|Some days, I do wonder… ^^|
Today I began the first of two writing courses. One will count towards a degree, the other I’m doing ‘just for fun’ and as a way to prove I can do more than simply string some random sentences together. During the first break this morning our eldest member of the group, on hearing that I play a game on a computer with a bunch of disparate individuals spread across Europe, looked at me and shook his head. ‘You’ve made them up,’ he pronounced. ‘They’re not real, they’re just inside your machine.’ Although I’m reasonably sure he was being ironic, the statement made me think. How hard would it be to explain to a total stranger what it is I do as a hobby? Could I make them believe my world was ‘real’ and not simply a figment of my deranged imagination?
I reckon I could break it down into bite sized chunks: perhaps I could start with a personal history, how I’ve played games since the 1980’s and that, after my daughter was born, I bought Warcraft as a way of getting through long nights of breast feeding and enforced sleep deprivation. I’d then possibly admit that period when I got ‘a bit obsessed’ with the game (or not maybe because then I’d be drifting into a stereotype that I do my very best to avoid wherever possible) but that would depend on the level of honesty I’d want from my finished piece. What I’d want to emphasise however is how very human the virtual experience is, despite the ‘images’ you see playing which are anything but. After all, all life is in Azeroth: young, old, good and bad and most points in-between. In fact, what makes the game so utterly compelling on most days is the fact that the people bring something special to the table: look closely and so much is revealed about how people react with other people and to circumstances. It’s no wonder psychologists and sociologists take such an interest in online worlds: so much more can be seen if you know where to look.
However the point I think I’d want to emphasise most would be the way that virtual people surprise you. Individuals who, in some cases you have never meet and might never get the chance to, are prepared to do wonderful things in the name of helping others ‘win’ this particular game. Winning of course isn’t like scoring a goal or crossing a line, it’s a long process of learning, co-operating and beating an increasing complex set of computer-generated foes. It’s obtaining that 100th Mount. It’s completing that quest chain for a reward although only briefly relevant is always hard fought for and gratefully received. It’s allowing the person behind the keyboard a chance to do something that makes them feel like they are involved in a worthwhile pursuit, that makes them feel that the people they choose to be with are part of a family. At it’s worst an MMORPG can be a living nightmare, but at it’s best, where I am most days with my virtual family, it is a joy to participate in.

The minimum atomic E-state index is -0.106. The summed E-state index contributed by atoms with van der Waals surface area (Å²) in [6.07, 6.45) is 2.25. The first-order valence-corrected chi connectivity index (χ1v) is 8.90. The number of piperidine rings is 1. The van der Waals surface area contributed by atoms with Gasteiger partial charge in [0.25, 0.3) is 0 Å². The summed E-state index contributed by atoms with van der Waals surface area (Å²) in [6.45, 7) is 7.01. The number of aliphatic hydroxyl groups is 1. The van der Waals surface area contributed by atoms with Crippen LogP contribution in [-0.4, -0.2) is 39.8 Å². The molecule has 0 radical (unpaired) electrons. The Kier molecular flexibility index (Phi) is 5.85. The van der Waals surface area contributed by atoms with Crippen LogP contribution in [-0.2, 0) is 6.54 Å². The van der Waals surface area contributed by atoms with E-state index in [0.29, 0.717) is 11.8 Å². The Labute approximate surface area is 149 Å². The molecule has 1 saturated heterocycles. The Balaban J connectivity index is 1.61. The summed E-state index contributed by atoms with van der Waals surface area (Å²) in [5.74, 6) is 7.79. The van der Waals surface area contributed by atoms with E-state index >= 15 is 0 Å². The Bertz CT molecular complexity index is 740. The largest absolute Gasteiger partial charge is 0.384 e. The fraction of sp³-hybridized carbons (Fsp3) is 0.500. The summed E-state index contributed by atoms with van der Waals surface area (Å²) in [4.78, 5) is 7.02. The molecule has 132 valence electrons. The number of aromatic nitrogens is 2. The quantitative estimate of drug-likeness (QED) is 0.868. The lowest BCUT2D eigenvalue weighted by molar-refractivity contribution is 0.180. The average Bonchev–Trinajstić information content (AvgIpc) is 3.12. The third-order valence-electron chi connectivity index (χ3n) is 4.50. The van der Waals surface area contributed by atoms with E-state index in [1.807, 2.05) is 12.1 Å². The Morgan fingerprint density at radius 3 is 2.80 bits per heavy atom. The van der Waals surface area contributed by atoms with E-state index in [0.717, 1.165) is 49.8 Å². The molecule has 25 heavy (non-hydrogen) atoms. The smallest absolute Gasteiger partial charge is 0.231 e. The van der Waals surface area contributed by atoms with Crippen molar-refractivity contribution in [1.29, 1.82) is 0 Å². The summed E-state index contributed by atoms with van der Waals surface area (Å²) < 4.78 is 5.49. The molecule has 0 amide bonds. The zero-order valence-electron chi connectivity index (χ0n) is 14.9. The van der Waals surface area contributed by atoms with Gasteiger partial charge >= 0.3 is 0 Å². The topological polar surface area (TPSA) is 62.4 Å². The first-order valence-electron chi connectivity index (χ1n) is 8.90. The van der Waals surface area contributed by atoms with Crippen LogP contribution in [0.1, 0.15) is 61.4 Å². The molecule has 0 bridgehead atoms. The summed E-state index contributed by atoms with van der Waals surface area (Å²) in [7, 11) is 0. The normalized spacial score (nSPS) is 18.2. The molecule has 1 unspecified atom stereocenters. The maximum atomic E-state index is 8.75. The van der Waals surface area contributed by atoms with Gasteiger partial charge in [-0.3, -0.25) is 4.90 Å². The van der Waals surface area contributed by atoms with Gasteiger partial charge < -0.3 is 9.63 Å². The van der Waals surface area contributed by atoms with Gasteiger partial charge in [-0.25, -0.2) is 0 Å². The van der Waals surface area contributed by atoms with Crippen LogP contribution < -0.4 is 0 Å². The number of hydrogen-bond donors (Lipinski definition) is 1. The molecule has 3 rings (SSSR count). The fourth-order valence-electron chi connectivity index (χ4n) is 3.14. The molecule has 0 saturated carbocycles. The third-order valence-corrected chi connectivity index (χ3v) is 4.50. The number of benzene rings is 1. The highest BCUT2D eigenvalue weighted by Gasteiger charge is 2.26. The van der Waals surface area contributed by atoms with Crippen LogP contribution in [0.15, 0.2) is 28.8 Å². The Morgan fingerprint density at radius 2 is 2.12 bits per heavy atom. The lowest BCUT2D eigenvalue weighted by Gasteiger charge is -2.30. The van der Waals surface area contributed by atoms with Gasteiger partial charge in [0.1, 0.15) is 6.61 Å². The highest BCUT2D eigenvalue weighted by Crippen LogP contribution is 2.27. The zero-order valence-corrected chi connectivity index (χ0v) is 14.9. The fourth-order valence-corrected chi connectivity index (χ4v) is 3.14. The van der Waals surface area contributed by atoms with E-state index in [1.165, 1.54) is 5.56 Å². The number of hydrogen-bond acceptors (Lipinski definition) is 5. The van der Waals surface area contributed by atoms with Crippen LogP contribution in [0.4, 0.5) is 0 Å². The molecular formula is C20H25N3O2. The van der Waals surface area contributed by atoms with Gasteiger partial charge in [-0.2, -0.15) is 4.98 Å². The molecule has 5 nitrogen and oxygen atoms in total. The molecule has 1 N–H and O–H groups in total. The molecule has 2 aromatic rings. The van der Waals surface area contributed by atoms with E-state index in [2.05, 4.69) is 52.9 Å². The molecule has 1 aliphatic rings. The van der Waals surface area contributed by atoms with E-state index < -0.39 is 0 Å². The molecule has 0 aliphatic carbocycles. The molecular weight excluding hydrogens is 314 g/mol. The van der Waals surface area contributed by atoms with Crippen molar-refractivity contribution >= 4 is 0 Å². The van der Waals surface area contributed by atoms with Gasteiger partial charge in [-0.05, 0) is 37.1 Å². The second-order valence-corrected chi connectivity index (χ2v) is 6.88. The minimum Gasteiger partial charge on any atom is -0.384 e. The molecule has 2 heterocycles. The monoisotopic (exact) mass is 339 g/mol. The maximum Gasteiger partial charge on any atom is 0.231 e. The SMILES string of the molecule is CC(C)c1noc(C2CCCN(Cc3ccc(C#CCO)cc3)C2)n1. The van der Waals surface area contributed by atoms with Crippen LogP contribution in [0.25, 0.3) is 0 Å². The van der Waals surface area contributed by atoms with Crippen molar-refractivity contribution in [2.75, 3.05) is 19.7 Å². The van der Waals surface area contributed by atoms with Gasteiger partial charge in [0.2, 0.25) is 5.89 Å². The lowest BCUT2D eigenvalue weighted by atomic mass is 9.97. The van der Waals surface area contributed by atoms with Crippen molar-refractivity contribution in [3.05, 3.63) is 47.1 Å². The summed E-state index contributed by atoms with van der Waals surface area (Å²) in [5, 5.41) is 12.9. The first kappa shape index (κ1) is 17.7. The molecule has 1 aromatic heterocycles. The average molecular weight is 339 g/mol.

It is often the way that if you do not understand something that you trivialise it or make it the subject of humour or abuse. I’m used to that happening, as it has for many years with certain groups of people. For a long time I thought it was probably a good idea to pretend this side of my life didn’t exist, but age has made me understand that the only way to truly grasp what you are is to embrace all your interests and not to pretend you’re something you’re not. I know what I am. Embracing my Inner Gamer is just the same as acknowledging my desire to have a Proper Voice. It’s all part of the process and justifying that wouldn’t be half as hard as maybe I first thought. Perhaps I should give it a try.
I’m happy to exist in this virtual world, and I’m not afraid to admit it.